An app for Redbridge Life

Magazines and newspapers published by councils are still a topic of controversy, with the government aim to crack down further on them. The government believes they are often used for council propaganda, and can be unfair competition for local newspapers.

Some boroughs are insisting on publishing, however, saying that they are a useful form of communication with their residents.

When the new restrictions were applied, Redbridge reduced the frequency of its newspaper Redbridge Life, and now prints and distributes it just four times a year. Each copy costs 10p per house, and the council says 65% of residents read it, with more than a third saying it was “their main source of information about the Borough”.

The council has now launched an iPad app for the newspaper – and is one of the first councils to have done so. Though development costs of apps can be high, distribution of material is much cheaper. Whether it will reach a significant audience remains to be seen, but other councils will no doubt be watching to see if it is a success.

4 thoughts on “An app for Redbridge Life”

  1. See Labour are still printing Redbridge Life a waste of money you see it on the pavements and bins never opened. Come on Labour get rid of it NOW, could pay for the Christmas Tree on The Green

  2. This is a monumentally bad (but potentially very funny) idea on the council’s part and shows how poorly thought through this was. These ‘newspapers’ wouldn’t be out of place in Bejing, but in London, in 2014? They’re nothing but smug council propaganda pure and simple, and a shocking waste of money. We’ve just moved to Greenwich and the one here is just the same. Someone’s raking it in at Old Rope Publishers. I love their claim that 65% of households read it. I wonder what %age of iTunes users have listened to that U2 album (no, me neither), but with the launch of an iPad, I suspect they’ll be hoisted by their own petard. By going out to the market place – specifically app stores, they’re asking for downloads from people who probably never read their paper, i.e. Anyone With Nothing Better To Do. Hmm, let’s think, you’re on the tube stuck in a tunnel, Angry Birds or Redbridge Life…..?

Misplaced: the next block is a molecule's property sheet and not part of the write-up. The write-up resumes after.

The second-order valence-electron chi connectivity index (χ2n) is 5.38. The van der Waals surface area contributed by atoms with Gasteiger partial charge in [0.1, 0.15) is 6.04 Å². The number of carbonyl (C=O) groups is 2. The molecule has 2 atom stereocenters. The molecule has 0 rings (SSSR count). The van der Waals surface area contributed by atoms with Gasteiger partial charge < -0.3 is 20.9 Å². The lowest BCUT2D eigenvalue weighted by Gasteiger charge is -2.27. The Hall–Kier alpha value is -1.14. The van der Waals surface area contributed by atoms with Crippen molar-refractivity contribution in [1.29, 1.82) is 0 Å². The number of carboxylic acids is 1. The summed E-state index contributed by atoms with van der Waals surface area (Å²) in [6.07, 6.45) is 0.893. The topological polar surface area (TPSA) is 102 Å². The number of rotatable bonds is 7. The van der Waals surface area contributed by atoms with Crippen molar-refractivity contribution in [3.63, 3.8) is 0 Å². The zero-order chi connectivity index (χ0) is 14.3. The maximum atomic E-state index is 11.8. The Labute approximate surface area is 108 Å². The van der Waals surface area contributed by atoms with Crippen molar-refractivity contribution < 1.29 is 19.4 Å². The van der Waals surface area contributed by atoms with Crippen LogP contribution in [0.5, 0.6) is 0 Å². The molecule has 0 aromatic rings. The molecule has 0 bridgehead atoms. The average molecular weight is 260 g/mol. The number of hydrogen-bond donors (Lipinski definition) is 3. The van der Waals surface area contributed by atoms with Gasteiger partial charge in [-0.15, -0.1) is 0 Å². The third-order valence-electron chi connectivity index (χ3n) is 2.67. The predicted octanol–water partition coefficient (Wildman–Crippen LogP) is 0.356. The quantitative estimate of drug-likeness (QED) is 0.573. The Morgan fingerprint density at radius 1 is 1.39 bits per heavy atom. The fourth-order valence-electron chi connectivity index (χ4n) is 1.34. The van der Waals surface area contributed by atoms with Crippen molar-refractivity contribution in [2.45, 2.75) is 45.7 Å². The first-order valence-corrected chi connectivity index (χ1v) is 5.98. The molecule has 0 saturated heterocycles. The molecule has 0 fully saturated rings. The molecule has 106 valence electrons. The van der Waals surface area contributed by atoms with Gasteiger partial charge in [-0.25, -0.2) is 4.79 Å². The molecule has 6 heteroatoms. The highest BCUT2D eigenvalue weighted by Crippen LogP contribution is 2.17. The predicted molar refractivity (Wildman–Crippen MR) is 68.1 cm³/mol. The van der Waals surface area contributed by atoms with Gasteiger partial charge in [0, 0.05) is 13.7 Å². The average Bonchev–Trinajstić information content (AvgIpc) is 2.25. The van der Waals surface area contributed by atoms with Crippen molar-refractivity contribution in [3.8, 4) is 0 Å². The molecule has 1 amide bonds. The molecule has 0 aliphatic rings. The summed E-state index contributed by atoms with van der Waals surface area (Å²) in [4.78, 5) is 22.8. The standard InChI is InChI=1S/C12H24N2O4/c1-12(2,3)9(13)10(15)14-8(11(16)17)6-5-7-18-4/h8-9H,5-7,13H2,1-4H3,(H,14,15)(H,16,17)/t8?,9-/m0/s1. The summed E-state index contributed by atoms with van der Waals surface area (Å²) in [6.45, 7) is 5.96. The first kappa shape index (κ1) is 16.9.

Someone in Redbridge should chuck in a FOI request on the cost of producing and maintaining the app as I did with the paper last year (it’s about 3 Christmas trees per issue if you’re wondering). In the meantime put in another FOI asking how many downloads they’ve had per quarter since launch in the first year. I suspect those download figures which will actually show the true ‘demand’ for their pointless rag.

    Aside from council employees and their families being asked to download to get the numbers up, i’d be surprised if in a year’s time they have even half the number of downloads (read subscribers) as Wansteadium (impartial, actually interesting local news people actually want to read). And Wansteadium surely isn’t the only hyperlocal blog in Redbridge which will further make their figures look ridiculous.

    If there’s anyone from the council reading this I have a question: Where’s your app to report your rubbish hasn’t been collected/a streetlight is defective/there’s a pothole that needs fixing/library opening times/school closures/something that might actually be useful?) What’s that? It would be more work and therefore more money that you don’t have? Hmm, if only there was somewhere where you could get that money from…

  3. The only one time I have ever consulted my free Redbridge paper , I subsequently determined that the piece of info I wanted, whilst presented in 56 different languages, was in fact factually inaccurate.

    Get rid of it.

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